Where rather large sums are involved, it is best to avoid informal “convenience” accounts where a third party receives joint signatory authority as a convenience, purportedly in order to assist an elderly disabled person with financial transactions.  Disputes may arise if and when that third party uses the signatory authority to make withdrawals for personal use of the funds.  The third party, often a relative, may say that the withdrawn funds were a gift from the other signatory to the account.  Upon the passing of the elderly disabled relative and co-signatory, the heirs may blame the financial institution for having permitted the withdrawal.  On other occasions, an older or infirm high net worth individual may appear to have given a relative clear legal authority, but the surrounding circumstances are such that the individual’s purportedly authorized decisions, instructions, and gifts may be challenged as the product of undue influence.

      Difficulty in communicating can be a source of misunderstandings and confusion that can sometimes lead to litigation.  Extra measures need to be taken when communicating with individuals who are most comfortable in a foreign language, who have hearing or vision impairments, or who are seriously ill.  Simple measures, such as extra large-print copies of documents or engagement of a professional interpreter, may avoid problems at a later date.  It is important to resist the temptation to communicate instead with an apparently well-intentioned third party who has no legal authority to play the role of an intermediary.  On matters of importance, the best practice is to establish good communications by making the necessary accommodations or, if that is not possible for some reason, communicate through a legally authorized representative.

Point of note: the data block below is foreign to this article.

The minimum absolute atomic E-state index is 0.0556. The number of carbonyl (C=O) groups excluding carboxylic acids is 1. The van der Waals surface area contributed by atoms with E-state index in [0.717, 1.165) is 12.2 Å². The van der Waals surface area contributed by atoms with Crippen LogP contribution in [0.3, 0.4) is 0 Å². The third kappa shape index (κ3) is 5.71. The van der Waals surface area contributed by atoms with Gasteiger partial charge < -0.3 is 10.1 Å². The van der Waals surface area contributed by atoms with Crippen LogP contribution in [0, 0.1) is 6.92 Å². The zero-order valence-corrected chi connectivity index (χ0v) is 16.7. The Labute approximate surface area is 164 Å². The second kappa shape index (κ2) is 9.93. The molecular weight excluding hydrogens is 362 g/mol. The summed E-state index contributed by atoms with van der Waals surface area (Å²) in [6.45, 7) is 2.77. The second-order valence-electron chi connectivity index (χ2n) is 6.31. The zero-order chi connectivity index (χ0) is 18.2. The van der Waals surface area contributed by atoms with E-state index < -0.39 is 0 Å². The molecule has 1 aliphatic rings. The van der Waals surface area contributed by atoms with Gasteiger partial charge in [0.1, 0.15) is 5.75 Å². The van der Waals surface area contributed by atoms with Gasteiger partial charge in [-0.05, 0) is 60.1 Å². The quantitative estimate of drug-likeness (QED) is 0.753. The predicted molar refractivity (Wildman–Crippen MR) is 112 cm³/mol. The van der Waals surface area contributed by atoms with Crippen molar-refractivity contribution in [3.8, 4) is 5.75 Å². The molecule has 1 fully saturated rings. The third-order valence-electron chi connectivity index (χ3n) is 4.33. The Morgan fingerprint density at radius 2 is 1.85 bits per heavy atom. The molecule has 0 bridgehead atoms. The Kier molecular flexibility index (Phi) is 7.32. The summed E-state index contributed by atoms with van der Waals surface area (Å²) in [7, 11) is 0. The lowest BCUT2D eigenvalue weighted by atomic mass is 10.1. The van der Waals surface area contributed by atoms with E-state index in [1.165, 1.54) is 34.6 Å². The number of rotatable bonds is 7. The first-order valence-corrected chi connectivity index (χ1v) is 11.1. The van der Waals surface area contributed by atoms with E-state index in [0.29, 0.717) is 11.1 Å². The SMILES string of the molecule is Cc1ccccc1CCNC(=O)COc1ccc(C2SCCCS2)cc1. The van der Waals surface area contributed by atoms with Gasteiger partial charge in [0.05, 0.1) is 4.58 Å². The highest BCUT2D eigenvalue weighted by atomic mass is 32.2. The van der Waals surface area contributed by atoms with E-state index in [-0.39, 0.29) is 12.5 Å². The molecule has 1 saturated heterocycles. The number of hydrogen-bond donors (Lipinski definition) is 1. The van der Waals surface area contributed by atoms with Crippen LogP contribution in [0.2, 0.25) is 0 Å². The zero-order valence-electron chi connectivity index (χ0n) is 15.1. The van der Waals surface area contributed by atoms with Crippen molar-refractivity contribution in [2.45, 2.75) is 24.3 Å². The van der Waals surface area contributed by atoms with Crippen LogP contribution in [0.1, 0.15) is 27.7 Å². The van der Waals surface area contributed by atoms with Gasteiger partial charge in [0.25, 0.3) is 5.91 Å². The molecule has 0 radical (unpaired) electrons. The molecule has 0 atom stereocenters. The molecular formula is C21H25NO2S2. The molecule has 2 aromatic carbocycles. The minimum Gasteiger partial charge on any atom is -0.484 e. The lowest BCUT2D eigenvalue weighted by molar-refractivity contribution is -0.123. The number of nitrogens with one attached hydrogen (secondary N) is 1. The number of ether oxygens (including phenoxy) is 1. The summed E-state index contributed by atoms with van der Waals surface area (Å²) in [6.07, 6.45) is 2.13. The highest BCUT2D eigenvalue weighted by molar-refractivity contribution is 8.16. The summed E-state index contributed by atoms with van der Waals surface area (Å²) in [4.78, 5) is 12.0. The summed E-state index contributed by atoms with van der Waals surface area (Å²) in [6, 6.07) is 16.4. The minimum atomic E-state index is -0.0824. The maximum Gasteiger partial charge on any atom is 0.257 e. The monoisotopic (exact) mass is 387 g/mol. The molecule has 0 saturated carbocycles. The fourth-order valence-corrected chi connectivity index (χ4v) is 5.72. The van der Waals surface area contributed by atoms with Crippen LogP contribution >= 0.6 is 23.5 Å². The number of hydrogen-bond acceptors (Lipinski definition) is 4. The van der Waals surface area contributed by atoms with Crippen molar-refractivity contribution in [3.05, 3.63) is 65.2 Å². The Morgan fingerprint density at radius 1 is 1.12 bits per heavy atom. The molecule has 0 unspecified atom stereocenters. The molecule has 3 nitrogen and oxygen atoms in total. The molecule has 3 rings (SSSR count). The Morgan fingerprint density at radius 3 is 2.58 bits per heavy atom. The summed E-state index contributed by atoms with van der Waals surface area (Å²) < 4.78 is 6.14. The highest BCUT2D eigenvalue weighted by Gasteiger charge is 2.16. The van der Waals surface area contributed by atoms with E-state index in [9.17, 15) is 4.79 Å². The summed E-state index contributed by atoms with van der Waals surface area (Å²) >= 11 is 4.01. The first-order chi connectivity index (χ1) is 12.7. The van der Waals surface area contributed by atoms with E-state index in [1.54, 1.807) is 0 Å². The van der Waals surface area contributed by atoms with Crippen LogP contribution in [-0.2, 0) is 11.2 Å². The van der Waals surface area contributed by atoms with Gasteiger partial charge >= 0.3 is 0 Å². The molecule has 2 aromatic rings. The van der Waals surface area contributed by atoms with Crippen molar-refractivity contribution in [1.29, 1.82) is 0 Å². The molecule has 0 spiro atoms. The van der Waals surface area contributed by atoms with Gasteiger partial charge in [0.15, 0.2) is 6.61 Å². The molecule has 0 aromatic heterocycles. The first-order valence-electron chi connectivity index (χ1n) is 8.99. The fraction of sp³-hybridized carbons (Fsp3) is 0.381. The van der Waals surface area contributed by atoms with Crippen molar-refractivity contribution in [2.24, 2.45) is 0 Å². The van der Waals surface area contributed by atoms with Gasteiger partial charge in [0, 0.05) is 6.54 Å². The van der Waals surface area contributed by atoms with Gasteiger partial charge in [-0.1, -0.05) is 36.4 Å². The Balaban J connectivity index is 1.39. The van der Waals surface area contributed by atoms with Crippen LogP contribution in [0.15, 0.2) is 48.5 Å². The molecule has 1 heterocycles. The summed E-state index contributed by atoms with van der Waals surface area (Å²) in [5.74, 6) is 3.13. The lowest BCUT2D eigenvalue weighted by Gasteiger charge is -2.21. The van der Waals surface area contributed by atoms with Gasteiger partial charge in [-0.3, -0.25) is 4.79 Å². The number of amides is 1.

If a specific litigation threat is encountered, the knowledgeable personnel should be required to immediately report it through previously designated channels.  They should be able to do so without being inhibited by a fear of a “shoot-the-messenger” reaction.  The objective must be to immediately and accurately assess the threat of litigation and then to designate a response team, proportionate to the threat, which will work to avoid litigation, possibly with the participation and guidance of in-house or outside counsel.

      There are many approaches to dispute resolution short of courtroom litigation or formal arbitration.  These techniques include direct negotiation by fiduciary staff or counsel and, where necessary, retention of a professional settlement facilitator or conflict resolution team to assist the company with its negotiations.  In more challenging situations, it may be appropriate for both sides to jointly engage a neutral mediator or a neutral multidisciplinary collaborative approach team to help resolve the dispute.  The latter approach may be particularly helpful where the underlying issues involve deeply divisive emotional disputes within the families of high net worth individuals.  A collaborative approach team may include some combination of counsel, psychologist, family business succession advisor, elder care lawyer, and tax counsel, as may be appropriate.